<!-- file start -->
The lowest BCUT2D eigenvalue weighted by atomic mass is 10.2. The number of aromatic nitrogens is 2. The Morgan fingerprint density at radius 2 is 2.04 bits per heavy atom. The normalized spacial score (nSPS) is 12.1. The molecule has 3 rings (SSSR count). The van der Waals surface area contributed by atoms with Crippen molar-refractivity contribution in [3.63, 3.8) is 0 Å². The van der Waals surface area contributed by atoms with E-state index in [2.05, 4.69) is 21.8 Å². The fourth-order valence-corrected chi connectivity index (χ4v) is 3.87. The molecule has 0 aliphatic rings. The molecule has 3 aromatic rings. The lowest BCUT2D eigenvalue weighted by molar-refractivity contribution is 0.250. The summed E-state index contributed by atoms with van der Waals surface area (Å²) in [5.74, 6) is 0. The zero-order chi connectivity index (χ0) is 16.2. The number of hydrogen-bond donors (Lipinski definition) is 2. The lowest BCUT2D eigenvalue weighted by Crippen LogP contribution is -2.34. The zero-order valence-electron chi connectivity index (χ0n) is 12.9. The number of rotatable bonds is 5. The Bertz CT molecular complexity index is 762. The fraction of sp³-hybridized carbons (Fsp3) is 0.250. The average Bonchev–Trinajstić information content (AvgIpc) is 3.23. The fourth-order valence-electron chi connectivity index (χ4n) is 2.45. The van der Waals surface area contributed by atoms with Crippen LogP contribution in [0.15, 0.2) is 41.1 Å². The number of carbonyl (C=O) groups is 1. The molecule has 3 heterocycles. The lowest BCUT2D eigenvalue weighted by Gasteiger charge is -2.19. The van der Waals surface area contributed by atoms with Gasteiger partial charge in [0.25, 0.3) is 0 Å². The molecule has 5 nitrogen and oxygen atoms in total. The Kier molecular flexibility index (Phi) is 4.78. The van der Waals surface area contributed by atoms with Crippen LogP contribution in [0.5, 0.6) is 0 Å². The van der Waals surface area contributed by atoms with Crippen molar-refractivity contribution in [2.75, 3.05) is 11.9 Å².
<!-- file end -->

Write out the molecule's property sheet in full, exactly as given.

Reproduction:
The lowest BCUT2D eigenvalue weighted by atomic mass is 10.2. The number of aromatic nitrogens is 2. The Morgan fingerprint density at radius 2 is 2.04 bits per heavy atom. The normalized spacial score (nSPS) is 12.1. The molecule has 3 rings (SSSR count). The van der Waals surface area contributed by atoms with Crippen molar-refractivity contribution in [3.63, 3.8) is 0 Å². The van der Waals surface area contributed by atoms with E-state index in [2.05, 4.69) is 21.8 Å². The fourth-order valence-corrected chi connectivity index (χ4v) is 3.87. The molecule has 0 aliphatic rings. The molecule has 3 aromatic rings. The lowest BCUT2D eigenvalue weighted by molar-refractivity contribution is 0.250. The summed E-state index contributed by atoms with van der Waals surface area (Å²) in [5.74, 6) is 0. The zero-order chi connectivity index (χ0) is 16.2. The number of hydrogen-bond donors (Lipinski definition) is 2. The lowest BCUT2D eigenvalue weighted by Crippen LogP contribution is -2.34. The zero-order valence-electron chi connectivity index (χ0n) is 12.9. The number of rotatable bonds is 5. The Bertz CT molecular complexity index is 762. The fraction of sp³-hybridized carbons (Fsp3) is 0.250. The average Bonchev–Trinajstić information content (AvgIpc) is 3.23. The fourth-order valence-electron chi connectivity index (χ4n) is 2.45. The van der Waals surface area contributed by atoms with Crippen LogP contribution in [0.15, 0.2) is 41.1 Å². The number of carbonyl (C=O) groups is 1. The molecule has 3 heterocycles. The lowest BCUT2D eigenvalue weighted by Gasteiger charge is -2.19. The van der Waals surface area contributed by atoms with Gasteiger partial charge in [0.25, 0.3) is 0 Å². The molecule has 5 nitrogen and oxygen atoms in total. The Kier molecular flexibility index (Phi) is 4.78. The van der Waals surface area contributed by atoms with Crippen LogP contribution in [0.5, 0.6) is 0 Å². The van der Waals surface area contributed by atoms with Crippen molar-refractivity contribution in [2.75, 3.05) is 11.9 Å².